When Weil first had the idea for the project, she wanted to create a video that showcased all of the core’s more than three thousand segments. The video would have lasted seven days. Therefore she picked the segments that were most significant and representative of its era, starting at the top of the core with the youngest ice and ending at the bottom with the deepest ice that froze over one hundred and ten thousand years ago.
Weil’s video installation was the highlight of the second part of the inaugural exhibition In Human Times at the newly formed Climate Museum in partnership with Parson’s School of Design at The New School, in January 2018. 88 Cores was also installed at the United Nations on September 10th, 2018 to accompany the Secretary General’s address on climate change.
Ice cores are now considered some of the best evidences of climate change. 88 Cores presents their history with sensible beauty, reminding us that time is running out to preserve them.
by Rebeca Castilho at Fordham University
Peggy Weil is a visual artist whose works explore our relationship to rapidly evolving technologies and sociopolitical landscapes. Her work is multidisciplinary and involves the utilization of digital media, social media, VR, games, large-scale video projections, and prints in order to provoke conversations on socially conscious issues. A testament to it is her twitter feed (@peggyweil), which is filled with provocative, edgy and often humorous comments about the current administration’s apathy towards climate change, the misrepresentation of sexual violence against women on TV, and related political events.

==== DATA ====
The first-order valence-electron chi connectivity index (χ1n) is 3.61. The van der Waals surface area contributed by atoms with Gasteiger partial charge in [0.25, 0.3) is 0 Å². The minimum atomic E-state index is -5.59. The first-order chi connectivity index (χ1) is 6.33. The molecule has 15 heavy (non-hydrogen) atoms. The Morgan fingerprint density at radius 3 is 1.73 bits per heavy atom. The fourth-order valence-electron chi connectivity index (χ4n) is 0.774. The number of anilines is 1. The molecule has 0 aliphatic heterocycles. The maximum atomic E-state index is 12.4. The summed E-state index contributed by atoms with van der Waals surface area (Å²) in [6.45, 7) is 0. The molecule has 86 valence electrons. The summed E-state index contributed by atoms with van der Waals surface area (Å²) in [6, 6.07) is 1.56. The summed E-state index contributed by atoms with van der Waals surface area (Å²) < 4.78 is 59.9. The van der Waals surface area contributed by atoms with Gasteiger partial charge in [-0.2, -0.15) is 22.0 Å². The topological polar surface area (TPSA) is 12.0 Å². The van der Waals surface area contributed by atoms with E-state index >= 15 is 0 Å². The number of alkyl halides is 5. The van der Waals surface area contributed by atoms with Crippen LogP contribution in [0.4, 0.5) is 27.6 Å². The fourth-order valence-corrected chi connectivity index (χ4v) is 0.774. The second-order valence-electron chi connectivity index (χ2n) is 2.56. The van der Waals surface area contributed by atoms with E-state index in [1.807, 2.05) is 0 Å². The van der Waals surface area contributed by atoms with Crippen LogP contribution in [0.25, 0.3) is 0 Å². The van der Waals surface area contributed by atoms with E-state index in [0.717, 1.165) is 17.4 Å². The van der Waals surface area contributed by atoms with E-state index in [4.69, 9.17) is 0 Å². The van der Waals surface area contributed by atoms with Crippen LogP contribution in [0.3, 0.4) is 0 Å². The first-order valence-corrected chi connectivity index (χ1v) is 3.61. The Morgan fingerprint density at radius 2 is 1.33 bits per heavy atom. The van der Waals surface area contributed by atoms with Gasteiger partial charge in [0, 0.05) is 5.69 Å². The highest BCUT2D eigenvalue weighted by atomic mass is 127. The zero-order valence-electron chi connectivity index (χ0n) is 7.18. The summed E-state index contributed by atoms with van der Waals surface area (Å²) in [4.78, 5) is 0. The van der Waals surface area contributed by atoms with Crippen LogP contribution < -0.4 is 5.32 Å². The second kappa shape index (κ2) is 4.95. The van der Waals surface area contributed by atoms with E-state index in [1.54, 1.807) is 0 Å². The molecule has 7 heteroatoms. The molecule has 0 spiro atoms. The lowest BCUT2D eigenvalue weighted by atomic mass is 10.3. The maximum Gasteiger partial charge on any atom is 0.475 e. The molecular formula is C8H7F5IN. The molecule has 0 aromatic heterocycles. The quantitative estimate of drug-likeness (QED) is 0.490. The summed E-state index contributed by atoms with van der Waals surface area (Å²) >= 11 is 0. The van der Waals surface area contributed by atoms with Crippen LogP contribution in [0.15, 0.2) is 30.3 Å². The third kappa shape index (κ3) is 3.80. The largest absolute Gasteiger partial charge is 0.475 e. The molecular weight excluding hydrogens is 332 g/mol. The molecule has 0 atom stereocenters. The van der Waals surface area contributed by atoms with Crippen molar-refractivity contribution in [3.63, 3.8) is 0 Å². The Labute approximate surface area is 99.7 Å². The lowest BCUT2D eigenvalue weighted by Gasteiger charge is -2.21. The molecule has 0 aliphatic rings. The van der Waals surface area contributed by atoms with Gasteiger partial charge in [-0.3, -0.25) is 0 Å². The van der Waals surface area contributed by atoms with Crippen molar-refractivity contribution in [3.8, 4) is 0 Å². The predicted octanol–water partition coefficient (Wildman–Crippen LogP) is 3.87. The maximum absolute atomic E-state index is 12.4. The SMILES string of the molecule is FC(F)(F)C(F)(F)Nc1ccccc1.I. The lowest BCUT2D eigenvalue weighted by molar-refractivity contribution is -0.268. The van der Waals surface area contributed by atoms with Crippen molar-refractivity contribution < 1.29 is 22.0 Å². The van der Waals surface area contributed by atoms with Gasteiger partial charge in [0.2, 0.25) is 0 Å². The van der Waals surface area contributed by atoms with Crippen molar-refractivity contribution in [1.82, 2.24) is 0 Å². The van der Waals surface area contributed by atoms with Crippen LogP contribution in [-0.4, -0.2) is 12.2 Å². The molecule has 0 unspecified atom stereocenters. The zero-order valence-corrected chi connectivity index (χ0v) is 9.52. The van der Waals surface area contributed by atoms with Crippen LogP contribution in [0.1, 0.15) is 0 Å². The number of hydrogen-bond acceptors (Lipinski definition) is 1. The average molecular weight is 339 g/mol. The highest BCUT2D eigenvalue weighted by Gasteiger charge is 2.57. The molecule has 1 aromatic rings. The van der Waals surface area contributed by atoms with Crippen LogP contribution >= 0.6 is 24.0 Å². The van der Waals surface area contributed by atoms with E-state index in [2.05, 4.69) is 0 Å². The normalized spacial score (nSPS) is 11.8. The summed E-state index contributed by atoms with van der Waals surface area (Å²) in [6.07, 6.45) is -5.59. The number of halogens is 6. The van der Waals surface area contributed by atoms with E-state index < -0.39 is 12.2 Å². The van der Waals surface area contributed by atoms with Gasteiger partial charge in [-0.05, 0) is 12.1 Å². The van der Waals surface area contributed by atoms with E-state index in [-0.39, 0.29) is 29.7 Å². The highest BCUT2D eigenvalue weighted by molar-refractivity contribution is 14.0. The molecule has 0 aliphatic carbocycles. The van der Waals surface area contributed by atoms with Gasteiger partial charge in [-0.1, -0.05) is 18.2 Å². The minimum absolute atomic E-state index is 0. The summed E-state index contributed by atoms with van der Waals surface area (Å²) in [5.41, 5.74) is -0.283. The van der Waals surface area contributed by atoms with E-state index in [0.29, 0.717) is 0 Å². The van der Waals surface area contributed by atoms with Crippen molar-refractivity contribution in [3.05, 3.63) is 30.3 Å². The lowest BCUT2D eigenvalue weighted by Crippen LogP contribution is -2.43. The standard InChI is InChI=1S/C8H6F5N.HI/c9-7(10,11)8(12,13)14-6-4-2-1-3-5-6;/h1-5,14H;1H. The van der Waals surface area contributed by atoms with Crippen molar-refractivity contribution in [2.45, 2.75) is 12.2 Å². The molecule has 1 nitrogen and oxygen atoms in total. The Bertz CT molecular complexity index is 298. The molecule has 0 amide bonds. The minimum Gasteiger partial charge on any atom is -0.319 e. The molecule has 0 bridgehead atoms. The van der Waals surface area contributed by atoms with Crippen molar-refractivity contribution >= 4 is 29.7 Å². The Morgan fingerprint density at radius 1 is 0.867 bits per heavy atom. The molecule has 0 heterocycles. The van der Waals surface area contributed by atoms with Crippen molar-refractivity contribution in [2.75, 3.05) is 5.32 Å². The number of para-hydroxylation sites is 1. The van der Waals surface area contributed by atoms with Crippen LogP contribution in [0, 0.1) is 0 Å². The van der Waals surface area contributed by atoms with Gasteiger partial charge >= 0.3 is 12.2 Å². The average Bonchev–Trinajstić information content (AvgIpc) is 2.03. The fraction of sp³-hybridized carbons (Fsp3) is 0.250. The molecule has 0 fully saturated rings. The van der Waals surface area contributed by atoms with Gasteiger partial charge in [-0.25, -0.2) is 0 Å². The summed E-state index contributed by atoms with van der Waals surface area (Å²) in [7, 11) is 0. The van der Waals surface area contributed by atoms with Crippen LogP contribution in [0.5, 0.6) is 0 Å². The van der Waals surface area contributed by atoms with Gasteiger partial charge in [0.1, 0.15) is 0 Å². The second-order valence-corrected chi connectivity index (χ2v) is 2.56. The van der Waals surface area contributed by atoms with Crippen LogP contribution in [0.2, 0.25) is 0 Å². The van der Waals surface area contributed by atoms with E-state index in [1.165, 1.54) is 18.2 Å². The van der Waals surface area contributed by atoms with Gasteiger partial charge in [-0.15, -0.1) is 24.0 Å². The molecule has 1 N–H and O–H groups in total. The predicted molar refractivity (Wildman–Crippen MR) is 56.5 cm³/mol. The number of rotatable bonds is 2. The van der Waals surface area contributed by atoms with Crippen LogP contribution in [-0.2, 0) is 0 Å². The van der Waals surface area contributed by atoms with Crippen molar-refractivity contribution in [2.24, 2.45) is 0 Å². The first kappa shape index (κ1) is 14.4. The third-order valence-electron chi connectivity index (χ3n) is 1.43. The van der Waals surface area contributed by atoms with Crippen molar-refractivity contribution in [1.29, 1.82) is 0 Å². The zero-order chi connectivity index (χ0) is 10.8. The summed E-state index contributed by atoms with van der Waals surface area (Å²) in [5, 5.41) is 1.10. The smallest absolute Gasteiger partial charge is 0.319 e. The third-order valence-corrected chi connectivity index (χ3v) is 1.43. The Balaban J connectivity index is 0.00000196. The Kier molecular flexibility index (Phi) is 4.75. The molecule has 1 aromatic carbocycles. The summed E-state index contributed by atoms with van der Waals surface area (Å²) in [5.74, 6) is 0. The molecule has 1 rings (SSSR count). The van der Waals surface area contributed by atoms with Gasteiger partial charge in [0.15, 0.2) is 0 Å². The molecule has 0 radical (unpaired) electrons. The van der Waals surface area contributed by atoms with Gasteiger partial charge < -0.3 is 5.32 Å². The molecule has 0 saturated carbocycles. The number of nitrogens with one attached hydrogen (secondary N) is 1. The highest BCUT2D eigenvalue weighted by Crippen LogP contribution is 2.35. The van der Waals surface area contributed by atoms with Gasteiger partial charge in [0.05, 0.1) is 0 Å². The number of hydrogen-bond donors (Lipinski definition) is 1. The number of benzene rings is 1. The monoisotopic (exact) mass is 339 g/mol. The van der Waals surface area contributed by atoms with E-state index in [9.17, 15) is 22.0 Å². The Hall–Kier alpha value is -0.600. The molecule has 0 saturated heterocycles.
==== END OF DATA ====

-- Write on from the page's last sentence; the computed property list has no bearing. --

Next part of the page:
A graduate from Harvard University and MIT’s Media Lab, Weil currently lectures at the USC’s School of Cinematic Arts and is a curatorial advisor at the LACMA Art+ Technology Lab, where she curates ongoing guest lectures on art and technology. Her extensive training in new media, design, film, and technological development combined with her growing interest in de-mystifying climate change has allowed her to develop such projects as UnderLA in 2016.
In collaboration with Turkish artist Refik Anadol, we are taken on a visual descent into the Los Angeles intricate and delicate aquifer system, marked by drought, and with the intent to showcase its vulnerability and beauty. The artists digitally processed and animated individual photographs to produce two twenty-seven minute long scrolling down videos to be monumentally projected onto the banks of the Los Angeles river. This project showcases Weil’s interest in environmental concerns and her ability to sensibly photograph and illustrate what lays underneath the surface of our perception. It marks literally and figuratively her role as an underground agent for climate change.
Her additional works have been exhibited and presented at academic, industry, and art venues internationally including LACMA 3D: Double Vision, The Climate Museum at the Sheila S Johnson Gallery at Parsons, MMOMA (Moscow Museum of Modern Art), LABoral in Gijon, Spain, PrintScreen in Tel Aviv, MIPDOC and MIPTV in Cannes, PICNIC Amsterdam, among many others.